If your driving under the influence (DUI) charge sticks, you may be surprised at the wide array of punishments in store. Even first-time offenders may end up paying thousands of dollars, having to take various classes and attend counseling, and being placed on probation for months. Stopping offenders from getting behind the wheel while intoxicated is of prime importance to those meting out the punishment. One such measure involves a driver having to use an ignition interlock device for several months after a conviction for DUI. To find out more about these devices, read on.
Court-Ordered Driving Restrictions
Most people need to be able to drive to their jobs and to care for their families. Not everyone lives in an area that boasts good pubic transportation. Unfortunately, just being arrested for DUI can bring about the loss of driving privileges. For some offenders, a hardship license may be an option. Your DUI attorney may request a hearing, at which your ability and need for this license will be determined. If approved, you may be allowed to drive only during certain hours of the day, days of the week, or to certain destinations. For example, you might be able to drive your children to school, go to the grocery store, and drive to work. As a further deterrent to drinking and driving, you might also be ordered to have an ignition interlock device installed on your vehicle.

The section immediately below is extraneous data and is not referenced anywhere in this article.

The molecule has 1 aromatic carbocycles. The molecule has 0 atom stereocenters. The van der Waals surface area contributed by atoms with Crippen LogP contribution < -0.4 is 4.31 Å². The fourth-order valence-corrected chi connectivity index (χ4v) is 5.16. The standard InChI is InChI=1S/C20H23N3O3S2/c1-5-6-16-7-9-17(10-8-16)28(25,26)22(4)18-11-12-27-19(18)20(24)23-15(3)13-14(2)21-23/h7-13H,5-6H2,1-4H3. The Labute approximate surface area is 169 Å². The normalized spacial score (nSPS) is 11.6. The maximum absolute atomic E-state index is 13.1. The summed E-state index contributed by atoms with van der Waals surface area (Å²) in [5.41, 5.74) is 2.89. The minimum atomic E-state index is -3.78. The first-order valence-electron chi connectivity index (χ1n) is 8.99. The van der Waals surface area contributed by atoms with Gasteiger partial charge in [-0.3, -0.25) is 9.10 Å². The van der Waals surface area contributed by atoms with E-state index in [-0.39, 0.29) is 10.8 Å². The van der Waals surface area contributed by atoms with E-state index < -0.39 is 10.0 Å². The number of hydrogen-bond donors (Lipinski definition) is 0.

Living With an Ignition Interlock Device
In the past, DUI offenders could expect to have their driving privileges removed for a period of time. Unfortunately, those who persist in drinking and driving might find themselves before the judge repeatedly regardless of the lack of a driver's license. With an ignition interlock device, drivers are unable to start their vehicles unless they are sober. These devices are wired to a vehicle's ignition, and the car will start only after the offender blows into a tube. The device is similar to a breathalyzer used at roadside stops. When no alcohol is detected, the car will start. After the driver has driven a distance, the device must be re-initialized. When alcohol is detected, not only will the vehicle not start, but the findings are sent to the offender's probation officer. As mentioned above, the financial impact of a DUI is considerable, and ignition interlock devices are quite expensive. You might pay hundreds to have the device installed and then hundreds each month for the monitoring.
Dealing with the multiple issues of a DUI can be overwhelming. Speak to a criminal law attorney for help with your case as soon as possible.